Colistin Versus Ceftazidime-Avibactam in the Treatment of Infections Due to Carbapenem-Resistant Enterobacteriaceae.
(Multicenter Study;Journal Article)
Background:The efficacy of ceftazidime-avibactam-a cephalosporin-β-lactamase inhibitor combination with in vitro activity against Klebsiella pneumoniae carbapenemase-producing carbapenem-resistant Enterobacteriaceae (CRE)-compared with colistin remains unknown. Methods:Patients initially treated with either ceftazidime-avibactam or colistin for CRE infections were selected from the Consortium on Resistance Against Carbapenems in Klebsiella and other Enterobacteriaceae (CRACKLE), a prospective, multicenter, observational study. Efficacy, safety, and benefit-risk analyses were performed using intent-to-treat analyses with partial credit and the desirability of outcome ranking approaches. The ordinal efficacy outcome was based on disposition at day 30 after starting treatment (home vs not home but not observed to die in the hospital vs hospital death). All analyses were adjusted for confounding using inverse probability of treatment weighting (IPTW). Results:Thirty-eight patients were treated first with ceftazidime-avibactam and 99 with colistin. Most patients received additional anti-CRE agents as part of their treatment. Bloodstream (n = 63; 46%) and respiratory (n = 30; 22%) infections were most common. In patients treated with ceftazidime-avibactam versus colistin, IPTW-adjusted all-cause hospital mortality 30 days after starting treatment was 9% versus 32%, respectively (difference, 23%; 95% bootstrap confidence interval, 9%-35%; P = .001). In an analysis of disposition at 30 days, patients treated with ceftazidime-avibactam, compared with those treated within colistin, had an IPTW-adjusted probability of a better outcome of 64% (95% confidence interval, 57%-71%). Partial credit analyses indicated uniform superiority of ceftazidime-avibactam to colistin. Conclusions:Ceftazidime-avibactam may be a reasonable alternative to colistin in the treatment of K. pneumoniae carbapenemase-producing CRE infections. These findings require confirmation in a randomized controlled trial.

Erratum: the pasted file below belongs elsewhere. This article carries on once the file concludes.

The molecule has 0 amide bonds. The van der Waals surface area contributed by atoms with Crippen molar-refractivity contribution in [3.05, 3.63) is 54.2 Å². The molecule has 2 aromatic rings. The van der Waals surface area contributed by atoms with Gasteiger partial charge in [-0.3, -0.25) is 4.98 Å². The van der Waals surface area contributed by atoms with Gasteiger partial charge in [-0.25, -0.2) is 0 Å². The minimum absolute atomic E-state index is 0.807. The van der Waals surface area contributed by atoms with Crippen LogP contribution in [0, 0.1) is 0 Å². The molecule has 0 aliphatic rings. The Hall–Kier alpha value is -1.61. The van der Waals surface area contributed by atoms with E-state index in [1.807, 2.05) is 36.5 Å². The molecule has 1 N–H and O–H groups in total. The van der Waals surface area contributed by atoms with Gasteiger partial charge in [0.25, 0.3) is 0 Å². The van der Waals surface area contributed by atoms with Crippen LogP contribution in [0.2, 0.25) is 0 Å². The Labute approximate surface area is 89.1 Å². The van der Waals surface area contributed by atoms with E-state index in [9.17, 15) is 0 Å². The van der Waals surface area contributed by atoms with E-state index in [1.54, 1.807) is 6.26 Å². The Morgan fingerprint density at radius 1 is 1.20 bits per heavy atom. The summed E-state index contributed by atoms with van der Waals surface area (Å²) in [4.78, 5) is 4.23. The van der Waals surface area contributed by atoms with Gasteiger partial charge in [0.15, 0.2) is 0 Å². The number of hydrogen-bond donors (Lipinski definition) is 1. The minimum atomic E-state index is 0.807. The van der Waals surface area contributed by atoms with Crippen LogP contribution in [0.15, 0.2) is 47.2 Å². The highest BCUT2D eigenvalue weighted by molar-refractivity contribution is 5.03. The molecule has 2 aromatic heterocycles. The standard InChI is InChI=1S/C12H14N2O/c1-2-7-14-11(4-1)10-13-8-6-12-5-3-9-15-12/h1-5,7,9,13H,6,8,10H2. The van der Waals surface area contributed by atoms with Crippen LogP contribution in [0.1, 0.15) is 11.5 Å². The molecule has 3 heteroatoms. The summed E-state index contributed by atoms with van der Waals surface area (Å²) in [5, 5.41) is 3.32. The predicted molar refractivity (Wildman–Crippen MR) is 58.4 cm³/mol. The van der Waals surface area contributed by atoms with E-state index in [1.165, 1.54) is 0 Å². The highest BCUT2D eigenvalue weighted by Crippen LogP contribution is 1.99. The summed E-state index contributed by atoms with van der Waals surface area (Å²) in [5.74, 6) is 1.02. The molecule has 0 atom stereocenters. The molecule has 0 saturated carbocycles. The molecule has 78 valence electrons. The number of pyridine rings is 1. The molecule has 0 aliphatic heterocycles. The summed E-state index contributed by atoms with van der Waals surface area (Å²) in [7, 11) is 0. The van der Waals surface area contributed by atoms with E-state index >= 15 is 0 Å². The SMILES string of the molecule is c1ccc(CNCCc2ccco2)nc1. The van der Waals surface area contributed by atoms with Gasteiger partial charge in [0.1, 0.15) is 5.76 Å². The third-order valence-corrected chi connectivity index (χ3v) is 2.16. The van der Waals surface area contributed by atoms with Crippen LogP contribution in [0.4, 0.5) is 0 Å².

van Duin, D; Lok, JJ; Earley, M; Cober, E; Richter, SS; Perez, F; Salata, RA; Kalayjian, RC; Watkins, RR; Doi, Y; Kaye, KS; Fowler, VG; Paterson, DL; Bonomo, RA; Evans, S; Antibacterial Resistance Leadership Group,
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